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LA&S Alumni News

Claudia GalloKaleigh Griffin

Stop Motion Success for LA&S Communications Alumnae

College of Liberal Arts and Sciences alumnae Claudia Gallo and Kaleigh Griffin, who earned bachelor's degrees in the Department of Communication and Media, received a surprising career boost just months after graduating in May.

"Unsung Hero," the stop motion short they created in Lecturer Joseph Vlachos' Field Production class, won the Tumblr-sponsored Reel 13 Contest, and appeared on WNET 13, a New York PBS affiliate, in October.

The short begins with a child playing with his toys. When he is called to lunch, the toys come to life away from the watchful eyes of their owner. An evil villain kidnaps the princess, and a hero with bulging biceps and dark ponytail stages a valiant rescue.

"We called it 'Unsung Hero' because the boy had no idea the rescue mission happened," said Gallo, who produced and edited the project. Griffin served as director of the film, which also starred her boyfriend. The child actor was a boy she was babysitting at the time.

Griffin and Gallo shot hundreds, if not thousands, of photos, and spent over 60 hours filming and editing the short, which clocked in at 2:44 minutes.

"Stop motion is a lot of work and takes a lot of dedication," said Griffin. "It was one of the hardest things we had ever done up to that point," added Gallo.

The Reel 13 Contest was a contest for Tumblr users, and online viewers selected the finalists. Griffin and Gallo reached out to their family and friends to vote for "Unsung Hero," and their winning film aired twice on WNET 13.

Both students pursued double majors at New Paltz. Gallo graduated with bachelor's degrees in Radio and TV Production and Spanish Language and Literature. Griffin graduated with bachelor's degrees in English and Digital Media Production.

Gallo currently works as an assistant editor at World Wrestling Entertainment in Stamford, CT. Griffin is working on a variety of freelance projects, including producing and directing a short documentary near Schenectady, NY.

Griffin acknowledged the instruction of Vlachos and Assistant Professor Gregory Bray in helping to prepare her for her current career as a freelancer. "They teach you by letting you do things yourself and they expect a level of professionalism and a certain caliber of work from their students," she said.

Echoing Griffin, Gallo said the most important thing she learned at New Paltz was to think and work independently. "There will be times when you will be alone, at 3 a.m., and only you can solve whatever problem you might have, be it technical, creative, etc. This is a vital quality that helped me get my job, and continues to help me in the real world," she said.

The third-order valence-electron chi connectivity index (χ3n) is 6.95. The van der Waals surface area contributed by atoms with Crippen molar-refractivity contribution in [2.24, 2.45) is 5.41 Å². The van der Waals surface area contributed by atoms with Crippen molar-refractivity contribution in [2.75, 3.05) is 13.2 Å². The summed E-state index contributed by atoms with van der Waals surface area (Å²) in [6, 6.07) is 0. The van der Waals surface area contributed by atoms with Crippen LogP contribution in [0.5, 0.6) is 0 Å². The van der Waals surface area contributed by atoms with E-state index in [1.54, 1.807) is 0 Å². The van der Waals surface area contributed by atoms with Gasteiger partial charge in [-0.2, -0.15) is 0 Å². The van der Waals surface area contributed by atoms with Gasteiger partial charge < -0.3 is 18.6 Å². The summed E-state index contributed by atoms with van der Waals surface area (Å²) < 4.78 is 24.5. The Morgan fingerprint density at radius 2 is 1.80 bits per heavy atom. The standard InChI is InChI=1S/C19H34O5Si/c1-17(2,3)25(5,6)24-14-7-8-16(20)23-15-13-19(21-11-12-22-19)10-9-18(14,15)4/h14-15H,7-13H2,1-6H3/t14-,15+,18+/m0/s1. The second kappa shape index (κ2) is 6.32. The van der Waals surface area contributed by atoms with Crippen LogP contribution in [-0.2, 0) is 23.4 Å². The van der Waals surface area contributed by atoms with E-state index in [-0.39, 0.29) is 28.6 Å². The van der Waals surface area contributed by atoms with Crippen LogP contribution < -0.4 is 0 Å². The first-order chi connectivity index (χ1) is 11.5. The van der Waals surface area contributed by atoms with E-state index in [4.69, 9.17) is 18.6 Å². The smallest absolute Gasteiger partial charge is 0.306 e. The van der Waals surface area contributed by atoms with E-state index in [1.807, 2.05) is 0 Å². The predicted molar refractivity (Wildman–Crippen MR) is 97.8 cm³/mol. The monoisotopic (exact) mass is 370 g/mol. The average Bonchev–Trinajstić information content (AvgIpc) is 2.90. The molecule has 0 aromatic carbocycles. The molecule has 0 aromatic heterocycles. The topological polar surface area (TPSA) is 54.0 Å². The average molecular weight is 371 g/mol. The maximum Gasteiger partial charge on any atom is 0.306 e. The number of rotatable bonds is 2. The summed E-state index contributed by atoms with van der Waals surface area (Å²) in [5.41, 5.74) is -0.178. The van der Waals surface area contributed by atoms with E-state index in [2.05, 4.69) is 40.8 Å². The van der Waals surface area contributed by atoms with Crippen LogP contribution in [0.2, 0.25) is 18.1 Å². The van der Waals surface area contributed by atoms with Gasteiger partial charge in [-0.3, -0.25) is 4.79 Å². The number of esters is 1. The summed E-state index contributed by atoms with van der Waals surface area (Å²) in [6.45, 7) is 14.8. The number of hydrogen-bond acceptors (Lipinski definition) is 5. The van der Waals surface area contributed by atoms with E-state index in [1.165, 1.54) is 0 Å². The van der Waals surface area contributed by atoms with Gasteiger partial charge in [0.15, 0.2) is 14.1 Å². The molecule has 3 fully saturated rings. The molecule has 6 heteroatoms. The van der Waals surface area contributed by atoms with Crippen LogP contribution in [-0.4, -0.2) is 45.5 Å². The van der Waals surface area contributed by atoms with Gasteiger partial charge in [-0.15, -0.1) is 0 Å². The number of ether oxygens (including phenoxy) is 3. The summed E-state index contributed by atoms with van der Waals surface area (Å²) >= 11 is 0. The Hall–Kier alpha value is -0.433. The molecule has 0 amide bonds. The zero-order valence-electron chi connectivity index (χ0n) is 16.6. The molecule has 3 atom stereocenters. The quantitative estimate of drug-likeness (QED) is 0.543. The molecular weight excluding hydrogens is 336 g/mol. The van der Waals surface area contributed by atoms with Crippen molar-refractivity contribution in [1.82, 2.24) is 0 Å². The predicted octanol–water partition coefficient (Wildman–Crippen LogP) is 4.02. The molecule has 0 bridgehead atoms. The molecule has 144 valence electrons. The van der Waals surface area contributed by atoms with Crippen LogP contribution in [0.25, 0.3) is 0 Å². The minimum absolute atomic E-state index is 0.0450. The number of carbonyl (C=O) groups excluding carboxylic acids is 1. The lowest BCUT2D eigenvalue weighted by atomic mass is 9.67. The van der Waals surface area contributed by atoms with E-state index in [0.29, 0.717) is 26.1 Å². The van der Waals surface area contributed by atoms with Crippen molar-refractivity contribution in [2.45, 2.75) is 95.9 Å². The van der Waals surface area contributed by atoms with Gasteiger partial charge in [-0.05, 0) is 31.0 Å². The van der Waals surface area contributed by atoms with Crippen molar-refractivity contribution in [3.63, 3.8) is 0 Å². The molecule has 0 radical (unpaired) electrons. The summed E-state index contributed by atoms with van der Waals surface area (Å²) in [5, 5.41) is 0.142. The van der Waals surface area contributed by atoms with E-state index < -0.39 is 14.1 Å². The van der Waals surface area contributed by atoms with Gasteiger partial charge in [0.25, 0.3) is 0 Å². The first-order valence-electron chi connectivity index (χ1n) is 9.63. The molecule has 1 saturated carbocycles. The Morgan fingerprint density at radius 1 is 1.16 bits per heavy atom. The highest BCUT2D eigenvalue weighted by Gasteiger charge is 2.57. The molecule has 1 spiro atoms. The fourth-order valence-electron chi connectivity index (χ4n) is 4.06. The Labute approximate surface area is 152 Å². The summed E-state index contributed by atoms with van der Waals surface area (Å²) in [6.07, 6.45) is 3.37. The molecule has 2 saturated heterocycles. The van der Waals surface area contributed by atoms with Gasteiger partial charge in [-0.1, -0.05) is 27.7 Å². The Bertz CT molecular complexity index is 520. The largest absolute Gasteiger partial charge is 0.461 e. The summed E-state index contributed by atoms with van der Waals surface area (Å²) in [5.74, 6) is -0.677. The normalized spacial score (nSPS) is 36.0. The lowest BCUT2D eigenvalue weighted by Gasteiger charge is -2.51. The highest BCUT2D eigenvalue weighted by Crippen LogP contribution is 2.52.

Mark Kanter

Kanter Featured on CNN for Work with Students with Autism

College of Liberal Arts and Sciences alumnus Mark Kanter was recently featured in a CNN segment for his work teaching students with autism to express their thoughts, desires, and needs, through the innovative iPad app, AutisMate.

Kanter earned a bachelor's degree in Communication Disorders in 2006 and a master's degree in Speech and Language Pathology in 2007. He currently serves as the Supervisor of Speech and Language for Middle and Upper School at the McCarton School in Manhattan.

Jonathan Izak, the creator and founder of AutisMate, allowed Kanter and his colleagues to demo the app, and was impressed by the school's work with students with autism. When CNN asked to feature AutisMate on its broadcast, Izak asked the school to select a student to appear in the program.

Joe, 18, had never spoken and expressed himself only by pointing. Kanter said Joe made "no real attempts at verbal language," and could become agitated in his attempts to get what he wanted.

Kanter and his colleagues introduced Joe to the iPad by letting him listen to music and audio books. Slowly, they began introducing basic requesting and labeling tasks, using the iPad as an augmentative and alternative communication device (AAC).

AutisMate uses photos, images and videos of users in their natural environments to help them request and choose, as well as execute a variety of self-modeling and self-correcting tasks.

Through his work with Kanter at the McCarton School, Joe became increasingly efficient at using AutisMate. In the CNN segment, he uses the app to order an Italian BLT with pickles and potato chips at a Subway located near the school. He also navigates his morning routine while watching videos of himself taking out the trash and setting the dinner table.

Kanter said he was thrilled with the segment, and "hoped that it would allow people throughout the country to see that there are lower-cost alternatives to expensive AAC devices that are rich with features."

Kanter credited the SUNY faculty for preparing him for his current position.

"Each of my professors at SUNY New Paltz came from such diverse backgrounds and were able to share experiences from such different realms of the field," said Kanter. "I feel that I'm constantly channeling that which I learned at SUNY New Paltz in my role today and will reach out to my former professors to this day with questions or when I have news to share."

He gave special praise to College of Liberal Arts and Sciences Professors Kathryn Burke and Andrea Abramovich. Burke, who coordinates the Speech and Language Program, served as a mentor during his student internship, and Abramovich, who teaches in the Department of Communication Disorders, provided a wealth of information about AAC devices and assessment during a SUNY Augmentative Communication course.

 


 

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